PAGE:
Puncher &Wattmann $25.00
Sea Scale comprises thirty new poems and a generous selection from Brook Emery’s previous five volumes. His poetry is speculative, always wondering, occasionally playful, always trying to make sense of the complexities of the material, spiritual and rational worlds. The inter-weavings of mind and brain, language and culture, nature and society, time and memory are all swept up in this enquiry.
Chronicle Books, $30.00
Kids Be My Neighbour?
A neighbourhood full of new friends! Lift the flaps and search the scene! The new cats on the block are ready to bake cookies, but they’re a few items short! Help them gather ingredients from every house, and meet a medley of critter families.
Is there really such a thing as too high? A push on a swing turns into an unexpected adventure in this funny and wildly relatable board book that is perfect for fans of Jon Klassen and Oliver Jeffers.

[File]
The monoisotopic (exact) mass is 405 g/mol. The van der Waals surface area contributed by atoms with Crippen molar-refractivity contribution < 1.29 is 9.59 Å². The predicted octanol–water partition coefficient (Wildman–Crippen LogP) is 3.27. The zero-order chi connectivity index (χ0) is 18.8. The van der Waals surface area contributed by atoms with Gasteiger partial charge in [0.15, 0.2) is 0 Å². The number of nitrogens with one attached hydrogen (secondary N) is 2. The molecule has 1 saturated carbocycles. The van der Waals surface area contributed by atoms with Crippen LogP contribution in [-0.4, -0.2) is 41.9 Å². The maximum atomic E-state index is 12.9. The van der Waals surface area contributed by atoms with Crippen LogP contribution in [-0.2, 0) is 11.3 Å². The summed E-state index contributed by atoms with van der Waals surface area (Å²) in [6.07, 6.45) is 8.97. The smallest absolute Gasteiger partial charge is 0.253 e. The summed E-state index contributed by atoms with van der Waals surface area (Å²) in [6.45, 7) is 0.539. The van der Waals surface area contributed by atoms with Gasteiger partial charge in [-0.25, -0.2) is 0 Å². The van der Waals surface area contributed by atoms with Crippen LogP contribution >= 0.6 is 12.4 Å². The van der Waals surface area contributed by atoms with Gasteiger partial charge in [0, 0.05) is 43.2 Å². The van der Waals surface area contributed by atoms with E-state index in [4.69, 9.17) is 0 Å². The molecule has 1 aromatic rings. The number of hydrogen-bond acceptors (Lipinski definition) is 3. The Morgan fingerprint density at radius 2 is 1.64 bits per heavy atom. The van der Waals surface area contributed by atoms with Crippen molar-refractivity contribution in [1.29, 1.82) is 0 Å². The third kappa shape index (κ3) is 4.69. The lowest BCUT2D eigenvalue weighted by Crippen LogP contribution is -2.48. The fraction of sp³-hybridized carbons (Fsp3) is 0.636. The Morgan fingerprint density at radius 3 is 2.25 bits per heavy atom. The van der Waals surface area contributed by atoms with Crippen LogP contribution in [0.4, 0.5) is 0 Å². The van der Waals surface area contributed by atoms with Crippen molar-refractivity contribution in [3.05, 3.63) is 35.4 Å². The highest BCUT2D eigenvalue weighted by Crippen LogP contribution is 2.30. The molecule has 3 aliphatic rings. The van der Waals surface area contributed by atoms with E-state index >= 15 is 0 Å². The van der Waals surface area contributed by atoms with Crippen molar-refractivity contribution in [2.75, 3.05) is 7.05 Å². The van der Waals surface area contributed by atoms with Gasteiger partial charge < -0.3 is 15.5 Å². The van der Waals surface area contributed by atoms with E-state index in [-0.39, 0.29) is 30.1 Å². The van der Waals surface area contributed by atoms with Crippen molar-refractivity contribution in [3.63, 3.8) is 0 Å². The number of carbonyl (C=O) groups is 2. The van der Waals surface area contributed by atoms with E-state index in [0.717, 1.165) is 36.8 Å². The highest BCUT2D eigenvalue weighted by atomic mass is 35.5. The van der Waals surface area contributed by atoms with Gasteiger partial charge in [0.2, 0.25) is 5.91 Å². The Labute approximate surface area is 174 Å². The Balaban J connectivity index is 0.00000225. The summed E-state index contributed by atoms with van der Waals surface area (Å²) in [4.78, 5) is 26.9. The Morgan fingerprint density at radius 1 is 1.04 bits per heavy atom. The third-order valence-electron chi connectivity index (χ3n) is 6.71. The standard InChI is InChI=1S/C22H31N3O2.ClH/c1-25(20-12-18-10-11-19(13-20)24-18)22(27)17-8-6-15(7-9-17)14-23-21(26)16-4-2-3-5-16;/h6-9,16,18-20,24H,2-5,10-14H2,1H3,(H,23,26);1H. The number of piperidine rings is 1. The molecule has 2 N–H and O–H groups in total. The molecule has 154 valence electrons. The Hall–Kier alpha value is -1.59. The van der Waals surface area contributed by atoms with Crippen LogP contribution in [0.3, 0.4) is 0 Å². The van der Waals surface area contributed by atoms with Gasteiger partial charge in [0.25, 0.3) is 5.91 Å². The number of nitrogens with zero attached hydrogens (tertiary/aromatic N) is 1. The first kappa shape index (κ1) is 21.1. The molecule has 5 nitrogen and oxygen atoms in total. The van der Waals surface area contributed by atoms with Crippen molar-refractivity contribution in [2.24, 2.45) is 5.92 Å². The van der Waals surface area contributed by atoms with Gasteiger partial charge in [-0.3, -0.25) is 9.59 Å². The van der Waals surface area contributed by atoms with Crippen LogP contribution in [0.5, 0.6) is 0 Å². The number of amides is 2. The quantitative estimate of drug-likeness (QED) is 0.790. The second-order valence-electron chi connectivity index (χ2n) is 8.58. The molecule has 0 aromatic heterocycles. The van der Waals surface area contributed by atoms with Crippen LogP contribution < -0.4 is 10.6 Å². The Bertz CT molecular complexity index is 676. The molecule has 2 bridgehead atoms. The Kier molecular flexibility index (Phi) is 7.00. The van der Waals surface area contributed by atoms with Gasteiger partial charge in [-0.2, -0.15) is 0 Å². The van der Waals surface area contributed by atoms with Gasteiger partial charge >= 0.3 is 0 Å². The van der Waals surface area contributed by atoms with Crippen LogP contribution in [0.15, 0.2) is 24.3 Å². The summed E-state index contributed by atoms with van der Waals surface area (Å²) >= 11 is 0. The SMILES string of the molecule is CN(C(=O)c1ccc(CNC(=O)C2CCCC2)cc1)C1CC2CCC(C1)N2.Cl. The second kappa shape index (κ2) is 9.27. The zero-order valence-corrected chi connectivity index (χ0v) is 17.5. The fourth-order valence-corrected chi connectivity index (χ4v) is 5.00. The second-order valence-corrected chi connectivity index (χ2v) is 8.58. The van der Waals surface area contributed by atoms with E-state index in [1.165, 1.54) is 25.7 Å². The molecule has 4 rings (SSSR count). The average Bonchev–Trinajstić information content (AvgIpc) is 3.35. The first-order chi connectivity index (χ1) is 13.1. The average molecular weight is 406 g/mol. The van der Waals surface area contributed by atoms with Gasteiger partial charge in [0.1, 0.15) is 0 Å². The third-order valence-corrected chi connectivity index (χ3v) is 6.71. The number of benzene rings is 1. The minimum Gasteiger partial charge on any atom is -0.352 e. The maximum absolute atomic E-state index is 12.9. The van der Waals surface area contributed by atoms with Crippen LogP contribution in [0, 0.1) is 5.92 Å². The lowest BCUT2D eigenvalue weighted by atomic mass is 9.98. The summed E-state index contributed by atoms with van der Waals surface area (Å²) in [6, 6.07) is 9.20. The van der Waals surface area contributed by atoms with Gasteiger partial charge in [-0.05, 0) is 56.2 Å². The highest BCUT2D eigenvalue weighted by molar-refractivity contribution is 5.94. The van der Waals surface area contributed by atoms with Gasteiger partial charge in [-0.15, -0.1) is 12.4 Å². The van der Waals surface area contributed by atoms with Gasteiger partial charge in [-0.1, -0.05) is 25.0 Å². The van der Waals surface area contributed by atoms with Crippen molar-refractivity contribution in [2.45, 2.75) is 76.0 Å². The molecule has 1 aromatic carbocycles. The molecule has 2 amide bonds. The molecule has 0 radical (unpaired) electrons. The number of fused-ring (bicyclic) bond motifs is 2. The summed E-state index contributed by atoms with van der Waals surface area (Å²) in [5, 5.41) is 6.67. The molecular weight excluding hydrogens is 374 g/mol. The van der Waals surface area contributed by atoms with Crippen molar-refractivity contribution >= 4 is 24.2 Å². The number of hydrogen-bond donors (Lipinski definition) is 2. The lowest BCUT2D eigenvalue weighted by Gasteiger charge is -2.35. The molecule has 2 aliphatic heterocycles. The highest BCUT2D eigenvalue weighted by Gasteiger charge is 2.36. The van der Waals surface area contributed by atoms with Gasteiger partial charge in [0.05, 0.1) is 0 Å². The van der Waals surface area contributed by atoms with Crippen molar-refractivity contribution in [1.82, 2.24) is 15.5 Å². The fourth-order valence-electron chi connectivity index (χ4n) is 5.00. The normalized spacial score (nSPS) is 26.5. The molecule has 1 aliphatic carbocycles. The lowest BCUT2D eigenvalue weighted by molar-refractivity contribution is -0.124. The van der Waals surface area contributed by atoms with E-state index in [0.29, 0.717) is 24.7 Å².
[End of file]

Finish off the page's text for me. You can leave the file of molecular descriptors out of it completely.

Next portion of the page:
Check out more events on page 14! For further details on all kids events, visit our website: www.gleebooks.com.au
s Early Reader
July 16th is going to be a party for all kids big and small, as Ashleigh Barton is in conversation with Mick Elliot for the launch of Solomon Macaroni and the Cousin Catastrophe. Join us for tea and craft on Saturday morning at 11 A.M. We’ve also got a fun afternoon planned on the 30th of July for the launch of Dani Vee’s Extraordinary Mum from 2 P.M. All our bookclubbers are welcome to join us for some yummy snacks, great stories craft!
Willa and Woof: Mimi is Missing Jacqueline Harvey
All events are free but bookings are mandatory. To book a spot or for more details, contact email@example.com
Penguin, $13.00 Willa’s in trouble. Mimi - the famous racing pigeon owned by Frank - is missing. And Willa is pretty sure she’s the one who left the cage door open. She’ll need her most creative ideas and her trusty sidekick, Woof, to track Mimi down before Frank finds out!
Calling all of our bookworms to share their favourite reads! We want to feature more of our wonderful book clubbers in our Gleaner magazine, so if you’ve got a book you’d love to review or if you want to write about an author visit, send us an email on firstname.lastname@example.org! We have exciting giveaways waiting for you!